Houndapitt takes its name from the days when tenancy was in abundance. Stowe Barton where you pass on route to Duckpool was once the main big farm, and here at Houndapitt the hounds were kept for hunting. In 1974/75 Mr Heard Senior bought the farm and surrounding land. The cottage conversions started in 1977/78 with a local architect. Antony and Katrina took over the business in 1987 when Antony’s parents retired and they now have two sons, Ross and Kane.
The satellite dishes you can see from the play area are not Goonhilly, but are part of the Government Communications network based in Cheltenham. Officially, the site has been referred to a ‘composite signal ordinance station.’ During WWII it was used for training by both the RAF and the Army, and was then known as Cleave camp. Today, many locals, including the Heard family, still refer to it as such. It was her e that the first land based ‘operational’ sortie took place, and it is said that more gunners were trained here than any other camp in England. The site is now part of the NATO early warning defence system, and the largest dish aerials are 100ft in diameter, and weigh approximately 100 tonnes. The station is one of the biggest employers in the Bude area, and has been part of landscape for as long as we can remember.
Duckpool, the beach that neighbours Sandymouth, is said to have gained its name from one of two places. Tradition suggests that the name originates from the medieval practice of ducking suspected witches in ponds, however ducks are also common at the beach, which it could be argued is a more likely explanation, even if it isn’t quite as fanciful. As the tide recedes, it’s possible to explore the wealth of exposed rock pools and their creatures, including Mussels, Shore crabs and Blenny fish. Ravens and Oystercatchers are among the most common birds found near the cliffs.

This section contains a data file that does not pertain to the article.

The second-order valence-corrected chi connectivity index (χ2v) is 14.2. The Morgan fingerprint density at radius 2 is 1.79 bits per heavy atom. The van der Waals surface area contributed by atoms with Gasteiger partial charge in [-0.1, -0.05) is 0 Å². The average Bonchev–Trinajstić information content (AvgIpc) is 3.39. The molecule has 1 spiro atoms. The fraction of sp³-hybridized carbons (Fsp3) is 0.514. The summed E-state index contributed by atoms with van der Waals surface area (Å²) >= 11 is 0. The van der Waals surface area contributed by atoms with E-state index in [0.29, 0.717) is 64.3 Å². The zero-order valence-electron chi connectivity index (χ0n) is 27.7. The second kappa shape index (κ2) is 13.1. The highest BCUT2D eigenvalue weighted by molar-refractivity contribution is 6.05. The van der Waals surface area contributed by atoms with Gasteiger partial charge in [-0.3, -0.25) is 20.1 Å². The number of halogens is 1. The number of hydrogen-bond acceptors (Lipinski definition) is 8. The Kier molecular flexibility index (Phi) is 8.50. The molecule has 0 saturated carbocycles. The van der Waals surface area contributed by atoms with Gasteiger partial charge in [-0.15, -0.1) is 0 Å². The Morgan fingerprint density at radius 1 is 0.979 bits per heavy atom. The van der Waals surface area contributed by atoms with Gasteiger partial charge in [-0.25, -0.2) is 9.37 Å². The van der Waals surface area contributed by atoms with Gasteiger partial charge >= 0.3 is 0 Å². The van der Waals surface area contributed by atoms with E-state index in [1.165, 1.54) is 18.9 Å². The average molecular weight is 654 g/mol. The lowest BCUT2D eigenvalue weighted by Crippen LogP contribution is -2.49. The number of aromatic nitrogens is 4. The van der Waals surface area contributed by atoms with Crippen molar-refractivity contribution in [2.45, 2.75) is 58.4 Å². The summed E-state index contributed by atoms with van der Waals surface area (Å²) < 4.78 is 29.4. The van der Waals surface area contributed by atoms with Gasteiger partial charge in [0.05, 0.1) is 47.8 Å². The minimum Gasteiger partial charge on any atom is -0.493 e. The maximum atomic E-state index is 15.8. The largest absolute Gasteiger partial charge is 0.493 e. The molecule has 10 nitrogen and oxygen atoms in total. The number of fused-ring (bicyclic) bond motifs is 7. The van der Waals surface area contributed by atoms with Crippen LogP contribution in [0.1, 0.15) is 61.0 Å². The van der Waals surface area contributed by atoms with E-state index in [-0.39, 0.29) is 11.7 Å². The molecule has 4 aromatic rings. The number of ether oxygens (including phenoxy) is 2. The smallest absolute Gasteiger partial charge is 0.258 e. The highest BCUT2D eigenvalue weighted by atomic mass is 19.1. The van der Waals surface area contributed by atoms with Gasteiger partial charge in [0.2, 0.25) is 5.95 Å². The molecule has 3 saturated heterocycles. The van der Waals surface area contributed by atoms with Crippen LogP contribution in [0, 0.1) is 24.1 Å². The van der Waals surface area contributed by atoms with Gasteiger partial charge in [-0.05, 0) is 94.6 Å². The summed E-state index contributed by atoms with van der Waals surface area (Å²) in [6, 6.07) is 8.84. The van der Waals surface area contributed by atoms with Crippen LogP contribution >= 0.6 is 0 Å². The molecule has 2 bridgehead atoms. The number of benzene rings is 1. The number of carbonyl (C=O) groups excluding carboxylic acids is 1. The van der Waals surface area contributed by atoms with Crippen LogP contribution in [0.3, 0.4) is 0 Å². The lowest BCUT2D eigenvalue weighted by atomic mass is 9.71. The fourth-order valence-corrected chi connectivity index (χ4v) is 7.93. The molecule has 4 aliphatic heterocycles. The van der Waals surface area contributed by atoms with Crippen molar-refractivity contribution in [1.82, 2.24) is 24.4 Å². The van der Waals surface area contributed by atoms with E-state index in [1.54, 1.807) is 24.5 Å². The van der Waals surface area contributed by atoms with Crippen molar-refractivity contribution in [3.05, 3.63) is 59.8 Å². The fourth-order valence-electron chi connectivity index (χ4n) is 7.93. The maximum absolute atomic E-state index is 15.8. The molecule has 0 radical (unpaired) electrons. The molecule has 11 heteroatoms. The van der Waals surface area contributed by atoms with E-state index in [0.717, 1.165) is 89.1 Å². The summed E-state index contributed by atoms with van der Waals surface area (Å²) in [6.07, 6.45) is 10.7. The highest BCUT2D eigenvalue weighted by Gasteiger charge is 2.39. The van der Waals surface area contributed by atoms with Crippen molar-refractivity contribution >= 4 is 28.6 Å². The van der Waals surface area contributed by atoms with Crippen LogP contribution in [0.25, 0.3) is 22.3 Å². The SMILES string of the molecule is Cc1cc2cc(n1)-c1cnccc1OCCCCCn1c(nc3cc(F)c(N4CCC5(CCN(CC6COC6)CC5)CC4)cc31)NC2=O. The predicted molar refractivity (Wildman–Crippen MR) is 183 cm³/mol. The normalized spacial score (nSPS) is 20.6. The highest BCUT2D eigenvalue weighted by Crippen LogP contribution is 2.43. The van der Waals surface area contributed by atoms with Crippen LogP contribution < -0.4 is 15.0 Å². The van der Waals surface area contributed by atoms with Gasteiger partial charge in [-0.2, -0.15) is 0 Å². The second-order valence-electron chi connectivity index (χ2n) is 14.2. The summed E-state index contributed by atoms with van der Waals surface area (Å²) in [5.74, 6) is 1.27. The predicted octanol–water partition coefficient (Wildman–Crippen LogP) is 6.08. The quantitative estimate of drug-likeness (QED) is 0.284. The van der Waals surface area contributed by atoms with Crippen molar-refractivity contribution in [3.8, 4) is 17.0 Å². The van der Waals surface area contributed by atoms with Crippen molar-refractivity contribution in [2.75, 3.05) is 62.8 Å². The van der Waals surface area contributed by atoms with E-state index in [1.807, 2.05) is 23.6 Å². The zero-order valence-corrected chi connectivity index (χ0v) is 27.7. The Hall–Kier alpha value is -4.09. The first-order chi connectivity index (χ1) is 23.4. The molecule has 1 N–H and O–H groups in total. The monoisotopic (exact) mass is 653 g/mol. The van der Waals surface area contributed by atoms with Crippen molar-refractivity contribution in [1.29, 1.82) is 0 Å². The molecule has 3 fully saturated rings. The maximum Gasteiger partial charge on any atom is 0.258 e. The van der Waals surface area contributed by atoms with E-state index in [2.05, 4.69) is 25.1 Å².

Bude is North Cornwall’s premier seaside resort. It’s origins as a resort began at the end of the 19th century, but Bude had an earlier history, evidence of which can be seen at the canal. The 35 miles of waterway, from Bude to Holsworthy, took 4 years to complete and cost £120,000 by its opening in 1823. Lime rich sea-sand was imported inland and sold to farmers who used this valuable commodity to sweeten the soil of their fields and improve drainage. Although the canal was never regarded as a great economic success, it was nevertheless a notable engineering feat.